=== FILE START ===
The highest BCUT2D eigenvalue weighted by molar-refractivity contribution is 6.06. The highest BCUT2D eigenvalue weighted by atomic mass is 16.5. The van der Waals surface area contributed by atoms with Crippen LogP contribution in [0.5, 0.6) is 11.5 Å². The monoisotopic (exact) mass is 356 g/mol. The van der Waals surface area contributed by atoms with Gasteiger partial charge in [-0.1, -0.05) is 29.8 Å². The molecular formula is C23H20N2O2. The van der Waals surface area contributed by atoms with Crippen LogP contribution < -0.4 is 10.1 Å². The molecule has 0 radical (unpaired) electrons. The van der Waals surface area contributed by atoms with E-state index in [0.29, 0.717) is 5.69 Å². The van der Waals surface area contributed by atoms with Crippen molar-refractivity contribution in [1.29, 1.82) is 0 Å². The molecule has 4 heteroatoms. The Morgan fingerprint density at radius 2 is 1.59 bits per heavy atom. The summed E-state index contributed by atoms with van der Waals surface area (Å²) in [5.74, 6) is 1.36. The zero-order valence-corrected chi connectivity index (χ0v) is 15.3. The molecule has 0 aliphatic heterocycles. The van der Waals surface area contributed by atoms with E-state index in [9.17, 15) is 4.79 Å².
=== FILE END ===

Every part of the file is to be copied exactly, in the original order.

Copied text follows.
The highest BCUT2D eigenvalue weighted by molar-refractivity contribution is 6.06. The highest BCUT2D eigenvalue weighted by atomic mass is 16.5. The van der Waals surface area contributed by atoms with Crippen LogP contribution in [0.5, 0.6) is 11.5 Å². The monoisotopic (exact) mass is 356 g/mol. The van der Waals surface area contributed by atoms with Gasteiger partial charge in [-0.1, -0.05) is 29.8 Å². The molecular formula is C23H20N2O2. The van der Waals surface area contributed by atoms with Crippen LogP contribution < -0.4 is 10.1 Å². The molecule has 0 radical (unpaired) electrons. The van der Waals surface area contributed by atoms with E-state index in [0.29, 0.717) is 5.69 Å². The van der Waals surface area contributed by atoms with Crippen molar-refractivity contribution in [1.29, 1.82) is 0 Å². The molecule has 4 heteroatoms. The Morgan fingerprint density at radius 2 is 1.59 bits per heavy atom. The summed E-state index contributed by atoms with van der Waals surface area (Å²) in [5.74, 6) is 1.36. The zero-order valence-corrected chi connectivity index (χ0v) is 15.3. The molecule has 0 aliphatic heterocycles. The van der Waals surface area contributed by atoms with E-state index in [9.17, 15) is 4.79 Å².